County Mayor visits Mom and Pop businesses Miami-Dade County Mayor Carlos Alvarez took time out of his busy schedule to visit with recipient busi- nesses of the Mom and Pop Small Business Grant Program. Mayor Alvarez saw first hand how the grant money helped businesses in the county. The Mayor visited 18 businesses Mayor Alvarez and Bernice Morris Mayor Alvarez takes a moment withMayor Alvarez and Commissioner Audrey of Commissioner Dorrin Rolle atEdmonson visits Kwon Jae HWA Taekwon-do Hudson Protection Service, Inc. Prince Lawn Mower Service & Sales It’s all smiles when Mayor Alvarez Kids and owners of Watch Me Grow visits Accurate Battery Corp. Commission Edmonson along with Mayor Learning Center meet Mayor Alvarez Alvarez visits Royalty Insurance Services and Commissioner Bruno Barreiro By Arthur “Doc” Blair NANA Special Projects Coordinator There were no free cash give-aways or gold bars handed out, but the advice, 1-on- 1 counseling and information that was freely given was worth..”millions.” Jungle Island was the place and May 5th, 2008 was the date for start-up business entrepreneurs and veteran business owners to assemble and literally take “note”. NANA business Coordinator Elia Perez- Whether by pen, pencil or laptop; this was Aryan gets down to business with a business the time and the place to garner and gather owner. the tools, skills and techniques to either create or expand your business enterprise. The event, the 2nd of its kind, was organized and produced by the newly formed, Economic Community Partnership; a locally formed group of Business, Govern- ment and Community based organizations that are dedicated to improving and en- hancing the profitability opportunities for start-up and existing businesses in the Miami-Dade county area. Volume, 1 Issue 2 Page 3 The Journal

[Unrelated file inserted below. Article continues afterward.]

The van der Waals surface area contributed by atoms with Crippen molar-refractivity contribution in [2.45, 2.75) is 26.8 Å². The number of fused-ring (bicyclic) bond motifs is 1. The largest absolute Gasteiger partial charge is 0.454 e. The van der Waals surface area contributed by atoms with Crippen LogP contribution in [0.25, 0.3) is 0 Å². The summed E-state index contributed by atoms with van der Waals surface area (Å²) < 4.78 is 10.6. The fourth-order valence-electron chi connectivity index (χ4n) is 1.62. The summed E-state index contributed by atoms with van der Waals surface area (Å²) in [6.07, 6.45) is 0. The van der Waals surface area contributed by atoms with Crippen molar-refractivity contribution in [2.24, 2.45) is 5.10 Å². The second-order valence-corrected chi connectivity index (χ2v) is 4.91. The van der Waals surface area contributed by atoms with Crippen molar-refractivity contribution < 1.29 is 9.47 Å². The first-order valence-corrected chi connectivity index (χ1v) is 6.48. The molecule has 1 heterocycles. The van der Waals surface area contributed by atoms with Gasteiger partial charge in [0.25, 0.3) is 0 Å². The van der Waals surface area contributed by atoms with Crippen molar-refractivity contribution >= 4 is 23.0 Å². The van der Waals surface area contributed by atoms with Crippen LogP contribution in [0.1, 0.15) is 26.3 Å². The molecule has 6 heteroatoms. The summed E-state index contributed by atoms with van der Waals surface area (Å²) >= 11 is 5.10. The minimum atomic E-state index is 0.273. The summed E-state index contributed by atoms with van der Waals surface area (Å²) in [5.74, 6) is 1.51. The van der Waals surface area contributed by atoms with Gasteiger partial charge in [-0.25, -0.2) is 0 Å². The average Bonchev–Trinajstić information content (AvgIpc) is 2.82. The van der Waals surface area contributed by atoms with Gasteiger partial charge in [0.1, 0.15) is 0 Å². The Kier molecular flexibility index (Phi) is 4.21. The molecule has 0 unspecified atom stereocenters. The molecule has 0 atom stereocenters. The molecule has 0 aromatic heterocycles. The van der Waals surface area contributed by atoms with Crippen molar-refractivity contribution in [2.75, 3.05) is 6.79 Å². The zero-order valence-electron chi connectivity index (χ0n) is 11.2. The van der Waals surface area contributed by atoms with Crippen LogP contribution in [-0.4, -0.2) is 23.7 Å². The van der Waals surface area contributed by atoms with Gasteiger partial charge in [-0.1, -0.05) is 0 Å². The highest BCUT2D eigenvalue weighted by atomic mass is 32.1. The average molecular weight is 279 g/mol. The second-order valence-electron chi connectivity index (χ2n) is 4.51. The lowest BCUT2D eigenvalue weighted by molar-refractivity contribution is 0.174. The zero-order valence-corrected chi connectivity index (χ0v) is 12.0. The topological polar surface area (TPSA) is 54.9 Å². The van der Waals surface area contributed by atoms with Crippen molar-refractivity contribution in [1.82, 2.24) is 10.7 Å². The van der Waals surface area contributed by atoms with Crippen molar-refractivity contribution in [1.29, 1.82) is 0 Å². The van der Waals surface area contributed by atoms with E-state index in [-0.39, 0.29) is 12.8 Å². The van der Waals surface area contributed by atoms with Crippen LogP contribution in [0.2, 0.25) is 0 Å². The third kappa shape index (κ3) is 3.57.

USINESS SPOTLIGHT Capital Crunch for Black Businesses By Nakia Bowling Editor Prince Lawn Mower Service & Sales A Federal Reserve report released this month under- 8195 NW 17th Avenue, Miami, FL scores the increasing difficulty that small business owners are Tel: 305-693-0221 facing in securing loans during the current economic climate. It is a reality that has both African American entrepreneurs and legislators looking for solutions. What started out as a one person business “On average, it’s difficult for black business owners toover 20 years ago has grown into a booming get access to capital but when we have downturns in the econ-company boasting five employees and a client omy it becomes especially hard,” says Reginald Gates, presidentlist to be reckoned with. of the Dallas Black Chamber of Commerce. Without access to Prince Lawn Mower Services and Sales capital, entrepreneurs are finding it difficult to expand and evenis a cut above the rest. The family business is compete for some contracts that require business owners to haverun by Velius Prince and his two sons Jody and a designated amount of funds ready and available to perform theJ. Prince The business started out as a small work, Gates says.lawn service, making small repairs and selling The Fed’s April 2008 Senior Loan Officer Opinion Sur-minor equipment. The company now holds ma- vey on Bank Lending Practices, based on responses from 56jor contracts with Miami-Dade County and are banks in the United States and 21 U.S. branches of foreignlooking to secure additional contracts with the banks, found that about 55% of domestic banks had tightenedState of Florida and the City of Miami. lending standards for commercial and industrial loans in the last “We want to be bigger than our competi- quarter. Likewise, 50% of survey respondents acknowledgedtion. We want to sell more and secure more ma- tightening lending standards on loans made to small firms—jor contracts,” said Jody. “We are doing big companies with sales of less than $50 million.things.” The economic uncertainties being faced by small busi- Bigger and better is definitely the theme nesses has members of Congress taking notice. Even before theof the business, especially with their newly ac- Fed report, Sen. John F. Kerry (D-Mass.), chairman of the Com-quired building of over 1300 sq. ft. where they mittee on Small Business and Entrepreneurship, introduced thesell everything from commercial tractors to lawn Small Business Lending Stimulus Act in February. The billchemical treatment. So the next time you are in would reduce fees for borrowers and lenders and is designed toneed of lawn service or equipment stop by the entice banks to offer Small Business Administration-backedlocal business that’s a cut above the rest—Prince loans. The bill also would increase funding for microloans—Lawn Mower Service & Sales. loans up to a maximum of $35,000—which proportionately benefit underserved communities, including women and minori- MARK YOUR CALENDARS ties, more than traditional loan programs, Kerry says. “Our economy works best when our small businesses6/1: Miami-Dade County is streamlining the are diverse and creating jobs. Up to 60% of our banks haveprocess for accepting bids and proposals by made it harder and more expensive to get loans and even therequiring vendor affidavits only once - at the SBA’s lenders are pulling back, which compounds the problemtime of vendor registration. because SBA loans are an important source of capital for under- served communities,” Kerry adds.6/4: The Mayor’s Workshop for CommunityBased Organizations—8:30 a.m. to 4 p.m. atWest dade Regional Library—9445 Coral Way. Neighbors And Neighbors Association6/11: The Mayor’s Career & Opportunity 180 NW 62nd StreetExpo—10 a.m. to 2 p.m. at Signature Miami, FL 33150Grands—12725 SW 122nd Ave. Tel: 305-756-0605Calling All Small Business OwnersIf would like information about contracting op- Fax: 305-756-6008portunities with Miami-Dade County call 305-375-3111 and someone from The Departmentof Small Business Development’s Business As- The Journalsistance Division will contact you.